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this half hour.” Then passing her arm within that of the individual she had addressed, she drew her aside before she had a chance to answer Mrs. Marygold's question.

In a few minutes after, a gentleman handed Melinda to the piano, and there was a brief pause as she struck the instrument, and commenced going through the unintelligible intricacies of a fashionable piece of music. She could strike all the notes with scientific correctness and mechanical precision. But there was no more expression in her performance than there is in that of a musical box. After she had finished her task, she left the instrument with a few words of commendation extorted by a feeling of politeness.

“Will you not favour us with a song?” asked Mr. Harwood, going up to one of the young ladies to whom allusion had just been made.

“My sister sings, I do not,” was the modest reply, “but I will take pleasure in accompanying her.”

All eyes were fixed upon them as they moved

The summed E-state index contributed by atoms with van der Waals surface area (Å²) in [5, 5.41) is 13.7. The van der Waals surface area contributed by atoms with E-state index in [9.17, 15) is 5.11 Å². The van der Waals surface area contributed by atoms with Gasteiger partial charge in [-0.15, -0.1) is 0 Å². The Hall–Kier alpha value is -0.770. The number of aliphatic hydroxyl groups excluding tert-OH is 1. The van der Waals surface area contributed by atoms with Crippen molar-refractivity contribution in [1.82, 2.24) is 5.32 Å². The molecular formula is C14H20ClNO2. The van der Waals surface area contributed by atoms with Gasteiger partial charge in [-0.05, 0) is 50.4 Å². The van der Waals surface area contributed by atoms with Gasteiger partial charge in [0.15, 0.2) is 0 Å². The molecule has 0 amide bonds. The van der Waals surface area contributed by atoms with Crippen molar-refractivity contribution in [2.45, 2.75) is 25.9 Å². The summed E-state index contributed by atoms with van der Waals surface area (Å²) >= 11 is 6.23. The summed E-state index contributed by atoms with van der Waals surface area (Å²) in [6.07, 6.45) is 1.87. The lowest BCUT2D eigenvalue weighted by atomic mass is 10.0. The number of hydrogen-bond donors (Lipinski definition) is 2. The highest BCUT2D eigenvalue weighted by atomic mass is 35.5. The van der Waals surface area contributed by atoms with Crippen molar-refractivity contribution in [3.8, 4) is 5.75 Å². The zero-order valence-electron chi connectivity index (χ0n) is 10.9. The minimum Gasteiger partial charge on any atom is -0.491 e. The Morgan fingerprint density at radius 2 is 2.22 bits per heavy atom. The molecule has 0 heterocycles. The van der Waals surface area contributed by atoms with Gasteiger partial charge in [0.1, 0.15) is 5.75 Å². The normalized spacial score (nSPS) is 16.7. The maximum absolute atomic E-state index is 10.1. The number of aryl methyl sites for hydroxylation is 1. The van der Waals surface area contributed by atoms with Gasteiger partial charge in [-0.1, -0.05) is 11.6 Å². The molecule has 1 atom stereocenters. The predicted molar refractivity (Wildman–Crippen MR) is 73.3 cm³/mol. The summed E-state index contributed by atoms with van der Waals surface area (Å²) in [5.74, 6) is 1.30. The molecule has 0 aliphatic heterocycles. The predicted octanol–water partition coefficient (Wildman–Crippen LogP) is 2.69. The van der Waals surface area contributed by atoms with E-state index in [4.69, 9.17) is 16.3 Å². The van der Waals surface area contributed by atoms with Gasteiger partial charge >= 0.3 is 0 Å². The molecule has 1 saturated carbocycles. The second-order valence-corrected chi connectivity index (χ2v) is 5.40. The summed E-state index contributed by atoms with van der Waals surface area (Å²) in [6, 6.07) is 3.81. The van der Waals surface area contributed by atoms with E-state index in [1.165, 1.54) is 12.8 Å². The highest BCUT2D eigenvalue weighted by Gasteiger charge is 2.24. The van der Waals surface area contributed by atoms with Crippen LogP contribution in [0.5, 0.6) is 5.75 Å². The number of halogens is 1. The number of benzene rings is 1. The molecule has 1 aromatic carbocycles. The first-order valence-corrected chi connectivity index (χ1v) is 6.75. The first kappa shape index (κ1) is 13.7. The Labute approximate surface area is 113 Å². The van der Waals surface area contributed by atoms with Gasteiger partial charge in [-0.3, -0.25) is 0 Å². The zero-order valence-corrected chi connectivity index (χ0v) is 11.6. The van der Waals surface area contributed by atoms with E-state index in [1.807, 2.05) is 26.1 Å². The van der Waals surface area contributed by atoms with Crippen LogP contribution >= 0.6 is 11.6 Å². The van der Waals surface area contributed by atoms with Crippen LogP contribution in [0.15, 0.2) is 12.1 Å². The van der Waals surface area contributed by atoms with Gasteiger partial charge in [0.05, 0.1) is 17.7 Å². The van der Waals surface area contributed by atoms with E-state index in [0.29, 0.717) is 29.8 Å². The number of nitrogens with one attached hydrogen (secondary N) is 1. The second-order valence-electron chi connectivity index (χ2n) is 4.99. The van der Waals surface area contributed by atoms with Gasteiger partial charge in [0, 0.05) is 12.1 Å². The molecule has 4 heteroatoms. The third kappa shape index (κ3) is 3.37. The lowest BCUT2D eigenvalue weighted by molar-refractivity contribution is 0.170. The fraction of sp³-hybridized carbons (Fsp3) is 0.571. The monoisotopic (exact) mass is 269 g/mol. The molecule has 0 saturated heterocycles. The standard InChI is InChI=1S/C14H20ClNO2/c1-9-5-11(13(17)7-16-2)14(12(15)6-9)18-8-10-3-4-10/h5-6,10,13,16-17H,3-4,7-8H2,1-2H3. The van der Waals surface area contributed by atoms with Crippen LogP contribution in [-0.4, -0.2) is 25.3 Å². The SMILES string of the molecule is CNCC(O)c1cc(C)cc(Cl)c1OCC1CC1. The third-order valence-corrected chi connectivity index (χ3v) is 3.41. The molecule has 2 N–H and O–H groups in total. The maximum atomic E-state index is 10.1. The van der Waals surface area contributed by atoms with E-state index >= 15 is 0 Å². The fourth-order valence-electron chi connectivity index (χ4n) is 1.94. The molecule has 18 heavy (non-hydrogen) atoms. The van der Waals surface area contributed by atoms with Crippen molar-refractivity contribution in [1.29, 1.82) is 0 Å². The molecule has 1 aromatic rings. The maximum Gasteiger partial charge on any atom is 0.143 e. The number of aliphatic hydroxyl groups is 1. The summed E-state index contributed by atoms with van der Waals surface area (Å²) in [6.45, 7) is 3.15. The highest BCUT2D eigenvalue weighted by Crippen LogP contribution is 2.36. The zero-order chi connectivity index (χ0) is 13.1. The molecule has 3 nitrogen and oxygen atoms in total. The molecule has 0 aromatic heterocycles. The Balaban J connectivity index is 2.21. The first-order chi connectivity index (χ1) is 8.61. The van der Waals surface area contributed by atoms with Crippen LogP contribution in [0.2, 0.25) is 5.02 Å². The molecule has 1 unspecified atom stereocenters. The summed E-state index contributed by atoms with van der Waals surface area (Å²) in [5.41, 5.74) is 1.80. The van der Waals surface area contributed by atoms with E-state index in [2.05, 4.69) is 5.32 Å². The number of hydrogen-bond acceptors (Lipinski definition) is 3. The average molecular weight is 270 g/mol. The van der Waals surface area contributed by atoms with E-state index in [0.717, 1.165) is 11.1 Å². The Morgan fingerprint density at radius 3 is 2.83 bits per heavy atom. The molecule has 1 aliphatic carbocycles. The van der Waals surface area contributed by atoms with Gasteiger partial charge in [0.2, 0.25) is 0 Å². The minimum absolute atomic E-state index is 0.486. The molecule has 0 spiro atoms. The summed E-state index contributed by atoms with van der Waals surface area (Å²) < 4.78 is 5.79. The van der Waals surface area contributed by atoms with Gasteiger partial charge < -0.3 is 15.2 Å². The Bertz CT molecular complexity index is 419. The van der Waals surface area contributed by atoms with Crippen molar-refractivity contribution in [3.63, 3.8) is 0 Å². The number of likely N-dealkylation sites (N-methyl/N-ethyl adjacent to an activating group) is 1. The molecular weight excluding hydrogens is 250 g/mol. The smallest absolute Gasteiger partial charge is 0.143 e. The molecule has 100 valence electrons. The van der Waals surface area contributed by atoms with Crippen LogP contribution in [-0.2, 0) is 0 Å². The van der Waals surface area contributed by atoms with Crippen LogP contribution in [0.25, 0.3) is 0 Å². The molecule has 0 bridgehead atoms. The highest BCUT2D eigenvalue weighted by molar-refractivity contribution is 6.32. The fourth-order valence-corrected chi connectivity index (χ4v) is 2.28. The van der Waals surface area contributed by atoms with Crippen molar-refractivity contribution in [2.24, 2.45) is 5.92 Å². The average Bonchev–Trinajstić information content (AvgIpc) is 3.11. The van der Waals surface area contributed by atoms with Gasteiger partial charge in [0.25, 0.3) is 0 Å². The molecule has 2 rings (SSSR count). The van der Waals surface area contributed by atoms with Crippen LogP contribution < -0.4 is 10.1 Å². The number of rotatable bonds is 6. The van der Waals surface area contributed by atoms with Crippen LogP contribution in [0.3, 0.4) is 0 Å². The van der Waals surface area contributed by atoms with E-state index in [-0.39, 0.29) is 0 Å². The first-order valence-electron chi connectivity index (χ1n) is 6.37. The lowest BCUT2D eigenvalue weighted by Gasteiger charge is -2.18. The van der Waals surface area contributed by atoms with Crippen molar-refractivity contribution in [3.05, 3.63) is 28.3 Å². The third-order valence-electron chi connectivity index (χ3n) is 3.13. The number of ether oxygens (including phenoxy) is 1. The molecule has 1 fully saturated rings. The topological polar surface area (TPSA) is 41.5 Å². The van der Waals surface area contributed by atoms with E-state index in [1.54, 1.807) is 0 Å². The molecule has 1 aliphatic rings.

towards the piano, accompanied by Mr. Harwood, for something about their manners, appearance and conversation had interested nearly all in the room who had been led to notice them particularly. The sister who could not sing, seated herself with an air of easy confidence at the instrument, while the other stood near her. The first few touches that passed over the keys showed that the performer knew well how to give to music a soul. The tones that came forth were not the simple vibrations of a musical chord, but expressions of affection given by her whose fingers woke the strings into harmony. But if the preluding touches fell witchingly upon every ear, how exquisitely sweet and thrilling was the voice that stole out low and tremulous at first, and deepened in volume and expression every moment, until the whole room seemed filled with melody! Every whisper was hushed, and every one bent forward almost breathlessly to listen. And when, at length, both voice and instrument were hushed into silence, no enthusiastic expressions of admiration were heard, but only half whispered ejaculations of “exquisite!” “sweet!” “beautiful!” Then came earnestly expressed wishes for another and another song, until the sisters, feeling at length that many must be wearied with their long continued occupation of the piano, felt themselves compelled to decline further invitations to sing. No one else ventured to touch a key of the instrument during the evening. “Do pray, Mrs. Lemmington, tell me who those girls are. I am dying to know,” said Mrs. Marygold, crossing the room to where the person she addressed was seated with Mrs. Florence and several other ladies of “distinction,” and taking a chair by her side. “They are only common people,” replied Mrs. Lemmington with affected indifference. “Common people, my dear madam! What do you mean by such an expression?” spoke up vol. xxvii.-4